Tabletop Parenting: Catan Junior
I don’t let my kids win. I don’t believe in it, and I don’t think it helps them with the skills they will need as they grow up. If you let your kids win at games you are not preparing them, in any way, for real life. Their views would be totally and utterly skewed. In essence, you are setting them up for failure if you always let them win.
That’s why I try to win each and every time! OK, OK, sometimes I hold back a little. If I were to always make them lose then I’d be knocking on their self esteem, plus there are quite a few times that they just beat the crap out of me (I chalk that up to me never holding back J). And when we spent this past Saturday with Matt and his son to play Catan Junior, it was going to be the first time that his son was going to lose a game. I couldn’t resist!
The game of Catan Junior is modeled after the original classic Settlers of Catan. It is all about conserving resources, strategically placing your pirate lairs, and doing these two things better and quicker than anyone else at the table. To throw some variation into the mix along the way you’ll be chased by a ghost captain, and assisted by your pet parrot Cocoa. This game has excitement and plays in a fair amount of time (roughly 30 minutes). Let’s venture to the world of Catan!
The game board has two sides. This is to accommodate either a 2-player game (10 islands) or a 3 or 4 player game (13 islands). Each of these islands represents a resource: cutlasses, goats, wood, gold, and molasses. Each player picks a color and gets to place two of their pirate lairs on the board at the beginning of the game. In order to win, a player must place all 7 of their pirate lairs onto the board before any other player. Sounds simple enough.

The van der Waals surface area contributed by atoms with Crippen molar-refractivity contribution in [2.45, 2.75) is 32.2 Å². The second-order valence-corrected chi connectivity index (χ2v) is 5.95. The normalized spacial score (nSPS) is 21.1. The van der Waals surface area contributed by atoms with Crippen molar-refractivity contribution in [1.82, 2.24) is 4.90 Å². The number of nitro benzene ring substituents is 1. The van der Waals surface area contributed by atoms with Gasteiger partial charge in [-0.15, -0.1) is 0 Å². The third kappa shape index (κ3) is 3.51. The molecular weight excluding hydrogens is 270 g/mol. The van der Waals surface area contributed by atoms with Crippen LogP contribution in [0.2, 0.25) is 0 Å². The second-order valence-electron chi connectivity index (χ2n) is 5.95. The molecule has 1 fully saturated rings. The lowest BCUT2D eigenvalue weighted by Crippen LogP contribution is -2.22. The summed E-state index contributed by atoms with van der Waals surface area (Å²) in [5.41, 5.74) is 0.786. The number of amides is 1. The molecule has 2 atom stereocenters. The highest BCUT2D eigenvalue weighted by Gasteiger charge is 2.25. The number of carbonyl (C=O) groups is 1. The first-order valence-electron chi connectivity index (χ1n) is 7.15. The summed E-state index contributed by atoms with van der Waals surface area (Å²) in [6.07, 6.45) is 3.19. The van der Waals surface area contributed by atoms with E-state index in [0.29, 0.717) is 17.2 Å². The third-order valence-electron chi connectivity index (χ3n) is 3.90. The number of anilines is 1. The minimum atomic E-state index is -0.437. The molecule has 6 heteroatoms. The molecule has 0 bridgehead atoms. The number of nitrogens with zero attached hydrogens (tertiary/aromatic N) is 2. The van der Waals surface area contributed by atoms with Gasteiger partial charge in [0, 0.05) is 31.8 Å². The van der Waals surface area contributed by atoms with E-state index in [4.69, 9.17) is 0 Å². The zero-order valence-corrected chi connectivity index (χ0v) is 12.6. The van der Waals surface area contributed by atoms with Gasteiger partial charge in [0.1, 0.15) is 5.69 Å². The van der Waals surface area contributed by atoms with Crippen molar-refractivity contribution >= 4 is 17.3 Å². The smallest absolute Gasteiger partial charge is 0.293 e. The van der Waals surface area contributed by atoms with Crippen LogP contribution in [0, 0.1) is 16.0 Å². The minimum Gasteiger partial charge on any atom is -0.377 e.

Here’s the problem, a pirate lair can only be placed after a pirate ship in a line, and vice versa . And in order to place either of these two you have to have enough resources to build them. You may be thinking that this could get confusing for your kids, especially if they’re on the younger side, but after teaching them this concept and showing it to them in action, all of the kids caught on almost immediately. And just to let you know, the ages we played with were 4, 5 and 8. Also, each child gets a cheat card that demonstrates exactly what it takes to build a lair or a ship (or a Cocoa card, but I’ll get to that).
Players can gain resources in a few different ways. First, at the beginning of each turn the current player rolls the die. Every player with a lair adjacent to an island that matches the die roll gains the resource for that island. Second, each turn the current player may trade one resource for one of five resources in the market place (beware, these resources can quickly all become the same, leaving them almost useless). Third, the current player may turn in two of the same resource to the stockpiles for any one resource. It will take time and planning for each player to gain the resources they need to build lairs and ships.
Here’s where things get interesting. There are Cocoa cards. A Cocoa card allows the player to instantly gain 4 resources, instantly build a ship or lair without paying the resource cost, or place the ghost captain on any island they wish. Before I explain the ghost captain, any player who has the most Cocoa cards in front of them at any given time during the game gets to place a lair on Spooky Island. This lair counts toward winning the game. But if a fellow player buys a Cocoa card and has more than you, then your lair disappears and they place one of their own on Spooky Island instead.
The last thing I should tell you about is the ghost captain. This is a pawn that begins the game on Spooky Island. He moves any time a player rolls a six on the die, or picks a ghost captain card on their Cocoa card. When the current player rolls a 6, that player gets to choose an island and place the ghost captain at that island. This allows that player to instantly gain two of whichever resource that island represents. This also prohibits any player with a lair adjacent to that island to collect a resource from it when someone rolls that island’s number.